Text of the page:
The Third Place

I have re-read this Aickman novelette and my review below was written before checking back to read my previous review of it.


THE STRANGERS by Robert Aickman

“There was nothing irrational about it, apart from the fact of its happening at all.”

A story that is both rational and irrational in equal measure, like that ‘Third Place’ it mentions towards the end, a place halfway between Life and Death, and, I guess, also halfway between Richard’s experience of Clarinda in his real life and his dreams of Clarinda. This Third Place being the so-called co-vivid dream that  we all know for better or worse today, I guess. And as I finished this work just now, I wondered why its title is what it is. I can only guess that if we are mad (and one arguable sign of madness is reading stories like this) then that madness makes otherwise strangers  co-strangers, indeed a community by paradoxical dint of being strangers, and Richard the narrator ends up concluding: “I sometimes think we’re all mad, […] Everyone in the world, I mean.” Including, I would suggest, his mother, who still calls him “my own sweet darling cuddly possum” and gives him medication the matriarchal talk  about which goes back to “the whispering sisters.” Once, mad strangers, too?

An otherwise characteristic  Aickmanly tale of gender politics and a shy man’s manoeuvres in society (and in the workplace) to sow his oats and to gain advancement. His friend Ronnie from work however seems to co-opt Richard’s well worked-for  girl called Clarinda following both men becoming part of an  audience at an evocatively housed entertainment  where a man plays a piano recital before his sister Vera Z (to aver Z for Zeno?) plays conjuring tricks on the same stage, but perhaps  the eerie haunting shape that did actually turn out to play the tricks was the trick itself? All taking place in a house without light-fittings, if possibly foreseen to be provided with candles? Ronnie is seen later elsewhere in a room in this house by Richard; and Ronnie is seemingly canoodling with VZ while her husband watches them. This scene frightens Richard and he falls out of subsequent contact with Ronnie,  but, perhaps unconnectedly, soon after this event, Clarinda as a girl friend is taken over by Ronnie, as, even later in time, Richard discovers this very fact  by seeing them together in a restaurant, after Clarinda had dumped him. At this restaurant, Richard happened to be dating a new girl called Aster. Don’t go there! But suffice to say Richard’s later dreams of Clarinda trying to claw her way back to him through his bedroom window and her aura of dementia after she is dead will haunt me again forever. The recurrent ‘throbbing’  accompanying Richard’s dreams, the ‘clattering’ of  the piano and the sound of the old-fashioned calculating-machine belonging to Richard’s father, they also continue to haunt me again and again.  As will haunt me the stackpipes upon the house within which Richard eventually sees VZ and her brother perform again. He sees them thus perform from outside the house through the window. How many times can such scenes in stories that I obsessively re-read continue to haunt me AGAIN? Did they ever stop haunting me? It was significant that Aster once referred to Clarinda with the name Clarissa, the latter being the title of the longest novel I have ever read, too long to finish, too long to have EVER been re-read. Significant, too, that Richard first met Aster at a telephone box exactly halfway between their two workplaces, a telephone box we much later learn was a battered one.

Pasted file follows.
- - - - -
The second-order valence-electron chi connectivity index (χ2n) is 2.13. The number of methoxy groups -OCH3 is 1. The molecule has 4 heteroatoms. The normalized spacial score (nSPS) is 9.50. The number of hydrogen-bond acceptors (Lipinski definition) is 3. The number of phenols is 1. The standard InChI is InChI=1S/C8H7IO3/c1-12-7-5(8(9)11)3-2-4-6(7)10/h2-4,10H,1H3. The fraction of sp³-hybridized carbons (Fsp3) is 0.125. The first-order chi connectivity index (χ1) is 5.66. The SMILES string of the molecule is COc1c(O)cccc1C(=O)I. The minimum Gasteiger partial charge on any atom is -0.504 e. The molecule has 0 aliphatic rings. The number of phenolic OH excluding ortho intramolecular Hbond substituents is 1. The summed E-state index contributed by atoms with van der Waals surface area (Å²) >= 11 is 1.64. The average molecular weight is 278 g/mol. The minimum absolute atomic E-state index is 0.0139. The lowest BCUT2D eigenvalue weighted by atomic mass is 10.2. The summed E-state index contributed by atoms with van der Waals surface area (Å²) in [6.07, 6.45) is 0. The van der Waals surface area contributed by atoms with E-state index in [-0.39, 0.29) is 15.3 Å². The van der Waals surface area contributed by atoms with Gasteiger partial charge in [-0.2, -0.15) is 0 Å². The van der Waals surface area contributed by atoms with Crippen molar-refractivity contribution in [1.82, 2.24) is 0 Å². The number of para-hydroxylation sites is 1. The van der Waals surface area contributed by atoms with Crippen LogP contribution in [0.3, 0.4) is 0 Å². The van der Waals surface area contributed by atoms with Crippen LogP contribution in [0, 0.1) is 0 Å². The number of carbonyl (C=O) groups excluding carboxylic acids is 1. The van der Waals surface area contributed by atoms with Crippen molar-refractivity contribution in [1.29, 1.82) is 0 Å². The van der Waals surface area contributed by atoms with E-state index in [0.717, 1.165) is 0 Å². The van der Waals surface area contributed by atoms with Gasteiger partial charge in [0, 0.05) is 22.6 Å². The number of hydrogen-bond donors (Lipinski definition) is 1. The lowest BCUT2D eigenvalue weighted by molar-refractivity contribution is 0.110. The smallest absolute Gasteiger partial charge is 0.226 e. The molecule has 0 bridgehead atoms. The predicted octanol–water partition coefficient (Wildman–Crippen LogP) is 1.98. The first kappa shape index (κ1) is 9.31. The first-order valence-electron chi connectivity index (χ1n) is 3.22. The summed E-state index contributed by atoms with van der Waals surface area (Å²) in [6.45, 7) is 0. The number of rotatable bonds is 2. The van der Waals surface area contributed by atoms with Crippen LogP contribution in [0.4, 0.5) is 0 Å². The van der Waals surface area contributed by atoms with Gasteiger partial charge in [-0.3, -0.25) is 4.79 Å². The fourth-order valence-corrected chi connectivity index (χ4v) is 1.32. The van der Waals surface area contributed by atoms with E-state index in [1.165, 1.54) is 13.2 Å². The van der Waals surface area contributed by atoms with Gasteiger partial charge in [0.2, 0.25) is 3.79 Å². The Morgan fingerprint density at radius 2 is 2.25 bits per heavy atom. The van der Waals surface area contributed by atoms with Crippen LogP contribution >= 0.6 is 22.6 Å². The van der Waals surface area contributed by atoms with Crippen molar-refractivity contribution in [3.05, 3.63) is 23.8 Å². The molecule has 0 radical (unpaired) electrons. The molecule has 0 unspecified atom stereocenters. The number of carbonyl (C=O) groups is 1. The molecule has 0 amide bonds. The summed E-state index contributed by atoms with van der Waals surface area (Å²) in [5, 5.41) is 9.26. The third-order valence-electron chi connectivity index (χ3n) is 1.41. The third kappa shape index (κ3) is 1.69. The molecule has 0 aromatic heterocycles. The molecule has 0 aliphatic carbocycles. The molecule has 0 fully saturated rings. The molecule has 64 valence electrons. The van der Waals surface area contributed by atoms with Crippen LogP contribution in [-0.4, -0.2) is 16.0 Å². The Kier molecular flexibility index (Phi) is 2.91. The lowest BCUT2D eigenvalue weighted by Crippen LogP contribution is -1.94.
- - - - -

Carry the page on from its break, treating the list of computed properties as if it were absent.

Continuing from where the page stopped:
“: the nightmare lucidity that destroys the safeguard barriers of time,…”


All my reviews of Aickman:

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